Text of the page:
THE MYSTICAL BUDDHA HEAD
Siddartha Gautama, the founder of Buddhism was born in Lumbini, Nepal in 563 B.C. to Queen Maya and King Suddhodana of the Sakya clan. He had a royalty filled childhood and at the age of sixteen was married to Yashodhara from whom he had a son named Rahula. After the birth of his son, Siddartha on seeing the sufferings and realities of life resolved to spend a life of austerity and inner detachment. For a short while he was the disciple of the famous sage Alara Kalama who indoctrinated him about “Atma” and “Brahma”. Gautama practiced several austerities and undertook severe self-mortification. To invigorate his weakened body he begged in the villages for food. His resolve for the attainment of enlightenment was rock firm. He sat under a banyan tree in the present day place named Bodh Gaya in India and practiced deep meditation for several days. And, finally a day arrived when he received enlightenment or the answers to questions he had been long looking for. He thus attained “Nirvana” or spiritual emancipation and came to known as ‘Buddha”. The word “Buddha” has been derived from the Hindu word “Buddhi” meaning “Mind” and “Buddha” meaning “The One with an Awakened Mind”. Buddhism as of today has a global following of nearly 300 million people who are mainly concentrated in Central and South East Asia.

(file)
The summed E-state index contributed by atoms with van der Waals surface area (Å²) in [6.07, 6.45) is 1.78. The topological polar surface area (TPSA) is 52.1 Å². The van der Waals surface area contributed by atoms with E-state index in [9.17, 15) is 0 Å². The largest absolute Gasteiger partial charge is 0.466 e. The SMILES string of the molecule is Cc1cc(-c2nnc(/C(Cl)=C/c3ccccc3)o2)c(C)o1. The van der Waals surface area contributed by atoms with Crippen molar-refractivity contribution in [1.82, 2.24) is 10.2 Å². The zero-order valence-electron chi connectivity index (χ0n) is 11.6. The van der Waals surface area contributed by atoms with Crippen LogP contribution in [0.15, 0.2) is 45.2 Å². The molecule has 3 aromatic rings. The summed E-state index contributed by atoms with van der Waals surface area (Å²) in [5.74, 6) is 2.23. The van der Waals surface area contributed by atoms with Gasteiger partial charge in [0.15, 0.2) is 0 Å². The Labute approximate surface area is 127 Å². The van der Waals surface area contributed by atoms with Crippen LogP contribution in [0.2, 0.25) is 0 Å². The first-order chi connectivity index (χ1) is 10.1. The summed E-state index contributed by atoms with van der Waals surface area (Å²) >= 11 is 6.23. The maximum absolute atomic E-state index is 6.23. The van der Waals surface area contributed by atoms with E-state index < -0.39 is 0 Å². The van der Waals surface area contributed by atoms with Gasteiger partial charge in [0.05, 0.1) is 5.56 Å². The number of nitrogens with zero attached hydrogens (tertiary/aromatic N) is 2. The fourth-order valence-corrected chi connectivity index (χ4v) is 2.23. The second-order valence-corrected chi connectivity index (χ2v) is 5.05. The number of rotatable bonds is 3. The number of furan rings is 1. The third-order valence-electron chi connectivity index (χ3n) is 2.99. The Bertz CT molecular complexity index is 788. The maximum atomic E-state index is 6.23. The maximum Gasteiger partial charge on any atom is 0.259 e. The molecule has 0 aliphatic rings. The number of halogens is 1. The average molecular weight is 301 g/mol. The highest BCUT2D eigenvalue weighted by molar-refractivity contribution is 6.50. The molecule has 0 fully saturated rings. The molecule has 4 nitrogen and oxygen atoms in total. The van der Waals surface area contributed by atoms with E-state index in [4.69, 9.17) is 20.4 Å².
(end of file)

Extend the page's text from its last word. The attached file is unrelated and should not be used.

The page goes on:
Buddhism - its modern perspective
More than a religion, Buddhism is a philosophy focused to “conduct of life”. The eternal core